There are, of course, numerous other portions of GHRH susceptible to proteolysis, particularly the tryptic cleavage sites provided by the two pairs of basic amino acids (Fig. 1). We carried out the modification of the epsilon-amino groups of the two Lys residues by reductive alkylation with various ketones and aldehydes (36), and were surprised that potencies were readily retained even in the presence of bulky substitutions, including long alkyl chains and cyclohexyl groups. This suggested that these residues are not in close proximity to the receptor in the bound state. 2,3-dihydroxyisopropylation of the Lys residues (46) either together or individually gave analogs with much superior in vivo properties. Derivatization of either the amino terminus, each of the two Lys residues and Asp in positions 8 and 25 with polyethylene glycol chains was also investigated (47). The amino terminus, Lys21, and Asp25 could be acylated with these long polymer chains with little loss of potency and presumably binding affinity in vitro. The in vivo activity of these analogs was not investigated, however.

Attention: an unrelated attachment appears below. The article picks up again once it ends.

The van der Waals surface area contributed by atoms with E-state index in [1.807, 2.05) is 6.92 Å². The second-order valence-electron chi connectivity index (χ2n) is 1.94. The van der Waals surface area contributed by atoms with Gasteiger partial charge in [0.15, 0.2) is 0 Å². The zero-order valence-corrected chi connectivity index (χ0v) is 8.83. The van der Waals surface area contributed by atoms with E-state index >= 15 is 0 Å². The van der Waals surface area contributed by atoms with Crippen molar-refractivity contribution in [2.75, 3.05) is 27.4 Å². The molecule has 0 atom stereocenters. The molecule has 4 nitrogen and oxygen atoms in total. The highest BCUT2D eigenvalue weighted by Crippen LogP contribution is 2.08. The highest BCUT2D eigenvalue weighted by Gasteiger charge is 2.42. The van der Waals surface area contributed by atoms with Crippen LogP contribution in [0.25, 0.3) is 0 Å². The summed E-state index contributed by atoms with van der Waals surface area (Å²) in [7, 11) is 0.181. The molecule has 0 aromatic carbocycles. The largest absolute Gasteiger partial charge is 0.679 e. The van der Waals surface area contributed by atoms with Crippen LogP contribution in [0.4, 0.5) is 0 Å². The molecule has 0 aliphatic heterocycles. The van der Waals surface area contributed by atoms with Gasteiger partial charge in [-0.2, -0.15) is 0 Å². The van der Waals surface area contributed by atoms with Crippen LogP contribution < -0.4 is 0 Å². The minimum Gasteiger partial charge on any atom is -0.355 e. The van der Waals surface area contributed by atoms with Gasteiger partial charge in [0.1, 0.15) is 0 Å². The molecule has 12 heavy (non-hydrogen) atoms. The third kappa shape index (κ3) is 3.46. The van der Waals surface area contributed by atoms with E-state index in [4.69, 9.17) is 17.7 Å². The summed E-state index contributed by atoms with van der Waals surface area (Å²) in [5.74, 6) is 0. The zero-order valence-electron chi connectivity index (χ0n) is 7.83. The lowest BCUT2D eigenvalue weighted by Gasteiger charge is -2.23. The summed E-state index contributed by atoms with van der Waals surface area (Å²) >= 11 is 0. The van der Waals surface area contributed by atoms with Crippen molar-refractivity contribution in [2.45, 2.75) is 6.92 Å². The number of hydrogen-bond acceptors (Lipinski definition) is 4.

There have also been attempts to prevent proteolysis of GHRH(1-29) from its C-termi-nus. C-terminal alkylamide analogs were reported to have good in vivo potency (48). The C-terminal Arg residue was replaced with agmantine (the des-carboxy derivative of Arg) in many analogs containing D-amino acids at the N-terminus and blocked N-termini (49). As with most N-terminally stabilized-analogs, these were up to 70 times more potent in vivo in the rat; however, no in vitro or binding data were presented. Because even D-Ala2-GHRH(1-29)NH2 displays comparable levels of potency to these analogs in rats, it seems unlikely that they would be as potent in humans, since D-Ala2-GRH(1-29)NH2 is not.